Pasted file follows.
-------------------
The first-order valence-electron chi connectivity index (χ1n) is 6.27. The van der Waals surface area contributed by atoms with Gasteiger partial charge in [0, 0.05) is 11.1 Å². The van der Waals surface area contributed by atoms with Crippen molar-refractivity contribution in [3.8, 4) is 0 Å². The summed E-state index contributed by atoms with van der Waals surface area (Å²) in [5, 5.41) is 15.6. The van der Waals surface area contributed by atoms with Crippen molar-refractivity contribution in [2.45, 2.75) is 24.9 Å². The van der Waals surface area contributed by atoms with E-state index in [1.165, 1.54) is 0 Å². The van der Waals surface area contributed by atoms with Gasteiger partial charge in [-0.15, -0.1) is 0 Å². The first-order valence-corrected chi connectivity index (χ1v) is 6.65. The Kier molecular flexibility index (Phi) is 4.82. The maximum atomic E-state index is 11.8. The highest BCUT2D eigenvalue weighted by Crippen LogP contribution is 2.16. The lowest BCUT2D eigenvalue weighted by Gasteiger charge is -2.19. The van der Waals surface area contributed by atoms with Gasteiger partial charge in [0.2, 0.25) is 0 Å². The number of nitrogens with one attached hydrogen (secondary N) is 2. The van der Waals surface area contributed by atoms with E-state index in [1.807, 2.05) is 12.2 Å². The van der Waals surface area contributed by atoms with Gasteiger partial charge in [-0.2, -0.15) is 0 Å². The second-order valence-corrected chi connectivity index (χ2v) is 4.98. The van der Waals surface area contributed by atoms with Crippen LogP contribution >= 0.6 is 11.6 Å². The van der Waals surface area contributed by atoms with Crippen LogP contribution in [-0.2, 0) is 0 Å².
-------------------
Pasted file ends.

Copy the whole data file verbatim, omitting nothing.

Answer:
The first-order valence-electron chi connectivity index (χ1n) is 6.27. The van der Waals surface area contributed by atoms with Gasteiger partial charge in [0, 0.05) is 11.1 Å². The van der Waals surface area contributed by atoms with Crippen molar-refractivity contribution in [3.8, 4) is 0 Å². The summed E-state index contributed by atoms with van der Waals surface area (Å²) in [5, 5.41) is 15.6. The van der Waals surface area contributed by atoms with Crippen molar-refractivity contribution in [2.45, 2.75) is 24.9 Å². The van der Waals surface area contributed by atoms with E-state index in [1.165, 1.54) is 0 Å². The van der Waals surface area contributed by atoms with Gasteiger partial charge in [-0.15, -0.1) is 0 Å². The first-order valence-corrected chi connectivity index (χ1v) is 6.65. The Kier molecular flexibility index (Phi) is 4.82. The maximum atomic E-state index is 11.8. The highest BCUT2D eigenvalue weighted by Crippen LogP contribution is 2.16. The lowest BCUT2D eigenvalue weighted by Gasteiger charge is -2.19. The van der Waals surface area contributed by atoms with Gasteiger partial charge in [0.2, 0.25) is 0 Å². The number of nitrogens with one attached hydrogen (secondary N) is 2. The van der Waals surface area contributed by atoms with E-state index in [1.807, 2.05) is 12.2 Å². The van der Waals surface area contributed by atoms with Gasteiger partial charge in [-0.2, -0.15) is 0 Å². The second-order valence-corrected chi connectivity index (χ2v) is 4.98. The van der Waals surface area contributed by atoms with Crippen LogP contribution >= 0.6 is 11.6 Å². The van der Waals surface area contributed by atoms with Crippen LogP contribution in [-0.2, 0) is 0 Å².